I can resist anything but temptation.- Oscar Wilde

by Little L (ljolito (at) gmail (dot) com) on Wed Apr 19th, 2006 at 11:54:59 AM EST
No, Little L, don't get me wrong. I haven't given up or something. I'm just trying to prepare myself psychologically.:)) I don't want to start with too much enthusiasm. I do believe i can make a difference and that's why i'll keep on working and learning. Good to hear there are others out there who want to do that too.
by Brownie on Wed Apr 19th, 2006 at 04:49:45 PM EST
[ Parent ]
Heh, you should read my very first Hungary diary! I hope it won't depress you but you'll be able to take it with humour - after all, in those two cases the truth got out anyway and reached at least one half of the electorate.

*Lunatic*, n.
One whose delusions are out of fashion.
by DoDo on Thu Apr 20th, 2006 at 12:30:12 PM EST
It IS tragicomic. Can serve as a perfect example of why language accuracy matters, but then this was just a front. Apart from that, i was surprised that this has been happening in Hungary - media oppression and stuff.

Maybe i should just cover fashion and do restaurant reviews. It's till about being bold and trying to find the truth... Art reviewing doesn't sound bad either.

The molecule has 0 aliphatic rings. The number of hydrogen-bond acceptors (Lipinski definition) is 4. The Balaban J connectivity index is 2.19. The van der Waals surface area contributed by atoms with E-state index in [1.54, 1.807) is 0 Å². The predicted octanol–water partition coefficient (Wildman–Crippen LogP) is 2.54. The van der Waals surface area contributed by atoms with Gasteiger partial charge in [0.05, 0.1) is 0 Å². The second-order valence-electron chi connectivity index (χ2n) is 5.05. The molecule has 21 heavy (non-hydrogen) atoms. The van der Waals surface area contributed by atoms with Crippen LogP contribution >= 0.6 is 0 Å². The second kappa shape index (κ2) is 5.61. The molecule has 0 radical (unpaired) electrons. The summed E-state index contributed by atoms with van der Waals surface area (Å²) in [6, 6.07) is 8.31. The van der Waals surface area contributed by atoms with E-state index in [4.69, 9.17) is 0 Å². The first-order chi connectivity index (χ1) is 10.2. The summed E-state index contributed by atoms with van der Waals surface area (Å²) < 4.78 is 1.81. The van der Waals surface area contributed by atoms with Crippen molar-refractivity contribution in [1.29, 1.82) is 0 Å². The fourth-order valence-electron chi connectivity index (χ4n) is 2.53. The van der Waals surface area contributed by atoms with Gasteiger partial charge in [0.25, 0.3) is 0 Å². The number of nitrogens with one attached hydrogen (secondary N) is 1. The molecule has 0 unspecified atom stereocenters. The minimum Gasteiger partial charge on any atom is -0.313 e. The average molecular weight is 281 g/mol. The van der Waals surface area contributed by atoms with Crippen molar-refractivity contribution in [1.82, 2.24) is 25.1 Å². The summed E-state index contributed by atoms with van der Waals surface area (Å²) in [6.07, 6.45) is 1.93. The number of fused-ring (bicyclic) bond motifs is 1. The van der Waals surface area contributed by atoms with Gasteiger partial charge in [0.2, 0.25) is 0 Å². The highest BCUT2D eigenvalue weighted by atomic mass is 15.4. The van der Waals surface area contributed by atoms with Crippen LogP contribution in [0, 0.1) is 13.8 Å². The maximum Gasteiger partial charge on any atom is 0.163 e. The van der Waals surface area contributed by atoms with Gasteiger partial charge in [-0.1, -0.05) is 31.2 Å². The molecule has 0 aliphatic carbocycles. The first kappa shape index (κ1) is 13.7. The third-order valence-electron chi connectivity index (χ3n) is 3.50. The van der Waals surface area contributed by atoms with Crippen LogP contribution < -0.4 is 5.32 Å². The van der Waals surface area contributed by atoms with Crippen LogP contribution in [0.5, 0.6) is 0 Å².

by Brownie on Thu Apr 20th, 2006 at 01:29:13 PM EST
[ Parent ]
Oh, I certainly didn't want to discourage you from going for political journalism!!!

To mitigate the unintended consequence, I note that the issues dug up in those articles were further researched even after the verdict. (Ironically, some of it was done by a satirical magazine.)

*Lunatic*, n.
One whose delusions are out of fashion.

by DoDo on Thu Apr 20th, 2006 at 04:32:09 PM EST
[ Parent ]
No, DoDo, I was just joking. I am actually grateful i read your diary because it shows what reality, at least one slice of it, is like. And it also shows that it's not just the Balkans that have bad stuff going on.

Somehow, in my mind, covering politics and being a war correspondent have always been one thing. Probably because my imagination has been inflamed with stories from my favorite journalism professor who covered for Sky News war in Afghanistan, Lebanon and ex-Yugoslavia. I've learned from his accounts that while not always exciting, the battlefield is of course dangerous and in certain respects being a girl makes it more so.:)))

I was talking about female war correspondents to a Vietnam veteran this summer. He agreed with me. "Yes, i remember there was one female journalist nearby. She was just puking all the time," he said. Maybe he exaggerated, but it sounds funny.

by Brownie on Thu Apr 20th, 2006 at 05:24:56 PM EST
[ Parent ]
I would definitely reconsider my desire to become a political journalist if The Vogue offered me to write a column for them, or just be a regular contributor to its pages:-). Rather more comfortable than puking in Vietnam:-)).

I can resist anything but temptation.- Oscar Wilde
by Little L (ljolito (at) gmail (dot) com) on Thu Apr 20th, 2006 at 06:41:29 PM EST
[ Parent ]
But puking has its advantages too, doesn't it?:)
by Brownie on Thu Apr 20th, 2006 at 07:00:13 PM EST
[ Parent ]